Universities in England have welcomed a Budget pledge to fund up to 20,000 additional student places in science and technology subjects next year, but the move has reignited debate about the government's policy of favouring so-called STEM subjects over others.
Alistair Darling, Chancellor of the Exchequer, pledged £305 million for universities in his Budget speech last week.
The sum includes £250 million for the extra places in science, technology, engineering and mathematics, including 5,000 on part-time degrees and 5,000 on foundation courses.
The government will also spend £20 million on pilot schemes to develop shared services between universities, and £25 million on an "enterprise fund" to support early stage commercial activities such as spin-offs.
A further £10 million to £12 million will be added to the enterprise fund from private sources.
The Department for Business, Innovation and Skills is set to make savings of £300 million, which may help fund the moves.
The Budget also axed a plan to allow graduates a two-year "holiday" on the repayment of student loans. Pam Tatlow, chief executive of Million+, which represents new universities, said the Treasury would be £117 million better off for each cohort of full-time students now that the option to defer loan repayments had been removed.
"This is therefore an eminently sensible way of funding the costs of 20,000 additional students, but it will also be helpful in relation to the funding of student support," she said.
Mr Darling trumped a key Conservative Party policy for higher education: the provision of 10,000 extra places for 2010-11, to be funded by the early repayment of student loans.
Universities UK said the Budget was "a tremendous outcome for the sector and a sound investment in the UK's knowledge economy".
However, many in the sector fear that higher education will face further cuts in the months after the general election, when an emergency Budget is likely to be announced by whichever party wins.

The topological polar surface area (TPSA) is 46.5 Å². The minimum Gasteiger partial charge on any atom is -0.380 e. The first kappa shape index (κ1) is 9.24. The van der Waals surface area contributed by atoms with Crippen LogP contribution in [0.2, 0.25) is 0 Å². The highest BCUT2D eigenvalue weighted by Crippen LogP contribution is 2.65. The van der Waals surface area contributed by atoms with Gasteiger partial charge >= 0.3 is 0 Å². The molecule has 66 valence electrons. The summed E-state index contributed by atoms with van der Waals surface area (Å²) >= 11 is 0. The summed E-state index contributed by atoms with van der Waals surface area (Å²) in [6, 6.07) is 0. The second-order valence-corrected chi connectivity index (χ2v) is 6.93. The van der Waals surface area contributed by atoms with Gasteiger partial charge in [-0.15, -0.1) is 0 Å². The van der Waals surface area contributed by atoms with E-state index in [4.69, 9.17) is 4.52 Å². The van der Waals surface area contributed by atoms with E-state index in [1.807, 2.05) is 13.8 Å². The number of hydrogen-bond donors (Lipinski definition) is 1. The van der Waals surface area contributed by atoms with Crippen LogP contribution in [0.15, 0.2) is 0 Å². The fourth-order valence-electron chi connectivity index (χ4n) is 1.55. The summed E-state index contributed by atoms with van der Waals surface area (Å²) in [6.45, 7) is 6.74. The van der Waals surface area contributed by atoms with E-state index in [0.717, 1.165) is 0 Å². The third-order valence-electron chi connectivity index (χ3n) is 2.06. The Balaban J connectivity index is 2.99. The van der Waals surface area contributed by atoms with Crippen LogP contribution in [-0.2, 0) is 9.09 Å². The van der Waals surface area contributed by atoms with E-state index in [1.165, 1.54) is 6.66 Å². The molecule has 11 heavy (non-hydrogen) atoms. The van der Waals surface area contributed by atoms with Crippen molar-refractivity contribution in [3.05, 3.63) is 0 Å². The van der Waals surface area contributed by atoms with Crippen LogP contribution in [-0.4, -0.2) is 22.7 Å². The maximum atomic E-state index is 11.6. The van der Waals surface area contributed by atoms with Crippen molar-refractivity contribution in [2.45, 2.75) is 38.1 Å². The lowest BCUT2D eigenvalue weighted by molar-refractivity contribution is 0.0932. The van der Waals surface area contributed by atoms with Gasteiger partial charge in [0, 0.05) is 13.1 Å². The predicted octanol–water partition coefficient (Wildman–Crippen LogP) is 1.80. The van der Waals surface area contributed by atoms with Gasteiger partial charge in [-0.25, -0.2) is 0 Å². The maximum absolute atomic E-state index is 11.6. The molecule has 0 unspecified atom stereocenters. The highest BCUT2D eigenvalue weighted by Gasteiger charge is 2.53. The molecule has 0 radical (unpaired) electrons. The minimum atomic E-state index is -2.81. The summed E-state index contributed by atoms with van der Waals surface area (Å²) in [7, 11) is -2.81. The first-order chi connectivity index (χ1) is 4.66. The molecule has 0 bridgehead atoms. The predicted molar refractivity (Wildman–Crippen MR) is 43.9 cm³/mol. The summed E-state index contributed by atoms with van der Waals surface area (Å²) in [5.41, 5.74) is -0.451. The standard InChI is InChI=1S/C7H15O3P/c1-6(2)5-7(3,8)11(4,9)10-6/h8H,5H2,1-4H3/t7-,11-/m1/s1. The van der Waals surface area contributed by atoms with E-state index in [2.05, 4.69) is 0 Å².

One professor of politics, who asked not to be named, said: "It was a clever bit of politics, and one which cheered the Labour benches, but it ducked entirely the sort of tough decisions that are going to be made about public spending over the next couple of years.
"In anything other than an election year, a Budget like that would have been met with derision."
Unlike the 10,000 additional student places announced by the government last July, this set of 20,000 will be fully funded, including student-support costs.
Universities will receive full funding for the first year of each student's three-year course in 2010-11: however, they will not be able to hold back funds to pay for the following two years.
Instead, they will be expected to use the cash to put in place "efficiency savings", which will allow them to fund the remaining two years' tuition.
One vice-chancellor told Times Higher Education that he was unclear how this policy would be policed.
Subject associations in the arts and humanities also welcomed the extra places, but criticised the decision to restrict them to those studying STEM subjects.
John Holmwood, professor in sociology at the University of Nottingham and chairman of the Heads and Professors of Sociology Group, said the increase in STEM places could lead to some universities reducing their offers to students taking such courses.
To maintain their league table positions, they may then increase the grades required for arts and humanities degrees, he suggested.
David Maguire, pro vice-chancellor (corporate development) at Birmingham City University, added: "There's not a lot of support for the cultural and creative industries in this Budget."